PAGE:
City Hall Watch: Plastic bag ban may apply to newspapers

After banning plastic bags from large grocery stores and drug stores, The City is now proposing to force the newspaper industry to stop using plastic covers protecting publications from the elements.

Newspapers would have to come in compostable or recyclable bags under a law introduced Tuesday by Supervisor Ross Mirkarimi, which builds on his groundbreaking legislation.

Prior to the ban, city officials estimated that 180 million plastic bags are used annually, and blamed them for littering the streets, clogging storm drains, harming wildlife and jamming recycling machines.

“I want to take this [ban] a bit further,” Mirkarimi said Tuesday.

The proposed law, co-sponsored by Board of Supervisors President Aaron Peskin, would make it illegal for anyone to distribute handbills, newspapers or other print publications whether solicited or not, in a bag that is not compostable or recyclable. Penalties could reach as high as $500 per violation.

Thelaw takes aim at newspapers currently being delivered in polyethylene bangs, which Mirkarimi said, includes such publications as The New York Times, Wall Street Journal and The Examiner.

It is unclear how much more the compostable or recyclable bags would cost newspapers. City officials said that a plastic grocery bag costs about one or two cents, while a compostable bag about eight cents or more, and suspected a similar cost-ratio would apply to newspaper bags.

Mirkarimi could not say what the cost impact would be. “The bio-bag industry is booming but I can’t speak for the procurement policies of each newspaper,” Mirkarimi said.

In November, San Francisco became the first major city in the country to ban grocery stores from using plastic bags. The ban extended to The City’s chain drug stores, such as Walgreens and Rite Aid, on May 20.

The proposed law would require a vote by the full Board of Supervisors.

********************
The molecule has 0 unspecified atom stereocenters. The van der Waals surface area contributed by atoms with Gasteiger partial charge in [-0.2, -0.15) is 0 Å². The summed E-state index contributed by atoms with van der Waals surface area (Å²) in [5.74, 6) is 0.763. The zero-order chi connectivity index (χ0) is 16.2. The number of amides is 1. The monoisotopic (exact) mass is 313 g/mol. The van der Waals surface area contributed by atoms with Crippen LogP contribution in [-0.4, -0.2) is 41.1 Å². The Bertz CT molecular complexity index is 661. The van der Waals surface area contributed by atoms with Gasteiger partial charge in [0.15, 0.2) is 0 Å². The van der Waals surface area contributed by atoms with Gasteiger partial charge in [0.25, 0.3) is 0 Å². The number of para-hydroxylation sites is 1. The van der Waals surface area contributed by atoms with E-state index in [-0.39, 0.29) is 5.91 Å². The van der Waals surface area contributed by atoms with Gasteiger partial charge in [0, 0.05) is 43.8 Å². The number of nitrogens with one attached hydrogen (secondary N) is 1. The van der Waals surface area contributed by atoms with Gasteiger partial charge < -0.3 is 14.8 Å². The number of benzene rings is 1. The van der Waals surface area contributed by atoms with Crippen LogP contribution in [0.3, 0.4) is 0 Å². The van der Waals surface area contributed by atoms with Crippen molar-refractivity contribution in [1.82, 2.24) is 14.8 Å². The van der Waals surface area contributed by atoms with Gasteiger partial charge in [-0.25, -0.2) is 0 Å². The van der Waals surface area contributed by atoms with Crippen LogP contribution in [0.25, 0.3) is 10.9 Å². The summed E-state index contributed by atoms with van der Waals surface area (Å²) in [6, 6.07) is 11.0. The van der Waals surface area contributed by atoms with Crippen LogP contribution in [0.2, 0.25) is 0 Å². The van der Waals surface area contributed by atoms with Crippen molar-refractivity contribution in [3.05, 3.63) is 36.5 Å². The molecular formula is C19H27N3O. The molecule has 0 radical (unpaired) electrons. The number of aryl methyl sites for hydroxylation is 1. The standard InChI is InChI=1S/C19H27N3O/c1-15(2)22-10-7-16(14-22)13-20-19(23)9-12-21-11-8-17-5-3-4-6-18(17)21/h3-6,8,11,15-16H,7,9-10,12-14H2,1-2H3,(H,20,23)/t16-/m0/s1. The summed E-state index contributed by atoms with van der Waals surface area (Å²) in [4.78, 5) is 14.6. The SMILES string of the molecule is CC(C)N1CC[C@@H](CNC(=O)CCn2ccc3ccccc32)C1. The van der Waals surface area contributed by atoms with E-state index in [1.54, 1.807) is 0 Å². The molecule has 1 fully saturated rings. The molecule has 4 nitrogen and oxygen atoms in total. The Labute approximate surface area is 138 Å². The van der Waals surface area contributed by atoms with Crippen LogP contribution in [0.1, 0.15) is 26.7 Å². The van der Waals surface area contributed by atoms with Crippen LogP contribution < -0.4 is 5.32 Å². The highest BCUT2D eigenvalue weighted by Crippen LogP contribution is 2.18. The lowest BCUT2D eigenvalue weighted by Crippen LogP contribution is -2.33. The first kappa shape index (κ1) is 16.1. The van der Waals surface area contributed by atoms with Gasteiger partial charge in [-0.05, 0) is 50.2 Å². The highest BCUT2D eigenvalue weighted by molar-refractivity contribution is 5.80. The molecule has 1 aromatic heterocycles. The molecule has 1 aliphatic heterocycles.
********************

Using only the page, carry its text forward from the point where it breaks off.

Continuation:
jsabatini@sfexaminer.com

Bay Area NewsGovernment & PoliticsLocalPolitics

If you find our journalism valuable and relevant, please consider joining our Examiner membership program.
Find out more at www.sfexaminer.com/join/

Just Posted

Salesforce Tower in San Francisco, which features a comprehensive water-recycling system, on July 30, 2021. Water recycling in office buildings is seen as a promising sustainability effort, as well as a smart hedge against rising costs and future shortages. (Jim Wilson/The New York Times)
Salesforce Tower is part of a nationwide water recycling trend: Here’s how it works

By Patrick Sisson New York Times When Salesforce Tower in San Francisco… Continue reading

Folks wave from the side of a Muni cable car as it heads down Powell Street after cable car service returns from a 16-month COVID absence on Monday, Aug. 2, 2021. (Kevin N. Hume/The Examiner)
San Francisco’s cable cars return after 16-month absence

San Francisco’s cable cars are back, and they’re free for passengers to… Continue reading

An East Palo Alto resident is inoculated during a COVID-19 vaccination clinic run by Ravenswood Family Health Network at Facebook headquarters in Menlo Park on April 10, 2021. (Photo by Anne Wernikoff, CalMatters)
COVID vaccinations lag for people on Medi-Cal

By Ana B. Ibarra CalMatters Low-income Californians enrolled in Medi-Cal have been… Continue reading

Most Read